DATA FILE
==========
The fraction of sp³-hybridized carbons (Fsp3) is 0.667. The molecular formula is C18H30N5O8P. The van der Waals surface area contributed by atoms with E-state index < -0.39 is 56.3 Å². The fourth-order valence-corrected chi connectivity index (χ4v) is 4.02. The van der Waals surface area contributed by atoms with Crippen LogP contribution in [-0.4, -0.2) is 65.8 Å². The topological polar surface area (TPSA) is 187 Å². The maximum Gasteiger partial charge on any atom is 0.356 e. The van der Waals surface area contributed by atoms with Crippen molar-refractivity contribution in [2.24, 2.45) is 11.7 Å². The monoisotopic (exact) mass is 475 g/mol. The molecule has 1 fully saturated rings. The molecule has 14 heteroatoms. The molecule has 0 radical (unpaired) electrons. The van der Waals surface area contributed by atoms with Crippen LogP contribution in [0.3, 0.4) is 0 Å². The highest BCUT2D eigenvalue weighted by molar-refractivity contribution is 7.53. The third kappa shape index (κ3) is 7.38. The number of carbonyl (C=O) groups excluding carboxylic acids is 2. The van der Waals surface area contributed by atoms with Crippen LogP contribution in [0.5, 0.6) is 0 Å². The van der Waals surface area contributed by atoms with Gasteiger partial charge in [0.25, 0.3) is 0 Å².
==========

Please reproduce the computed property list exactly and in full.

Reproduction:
The fraction of sp³-hybridized carbons (Fsp3) is 0.667. The molecular formula is C18H30N5O8P. The van der Waals surface area contributed by atoms with E-state index < -0.39 is 56.3 Å². The fourth-order valence-corrected chi connectivity index (χ4v) is 4.02. The van der Waals surface area contributed by atoms with Crippen LogP contribution in [-0.4, -0.2) is 65.8 Å². The topological polar surface area (TPSA) is 187 Å². The maximum Gasteiger partial charge on any atom is 0.356 e. The van der Waals surface area contributed by atoms with Crippen molar-refractivity contribution in [2.24, 2.45) is 11.7 Å². The monoisotopic (exact) mass is 475 g/mol. The molecule has 1 fully saturated rings. The molecule has 14 heteroatoms. The molecule has 0 radical (unpaired) electrons. The van der Waals surface area contributed by atoms with Crippen LogP contribution in [0.3, 0.4) is 0 Å². The highest BCUT2D eigenvalue weighted by molar-refractivity contribution is 7.53. The third kappa shape index (κ3) is 7.38. The number of carbonyl (C=O) groups excluding carboxylic acids is 2. The van der Waals surface area contributed by atoms with Crippen LogP contribution in [0.5, 0.6) is 0 Å². The van der Waals surface area contributed by atoms with Gasteiger partial charge in [0.25, 0.3) is 0 Å².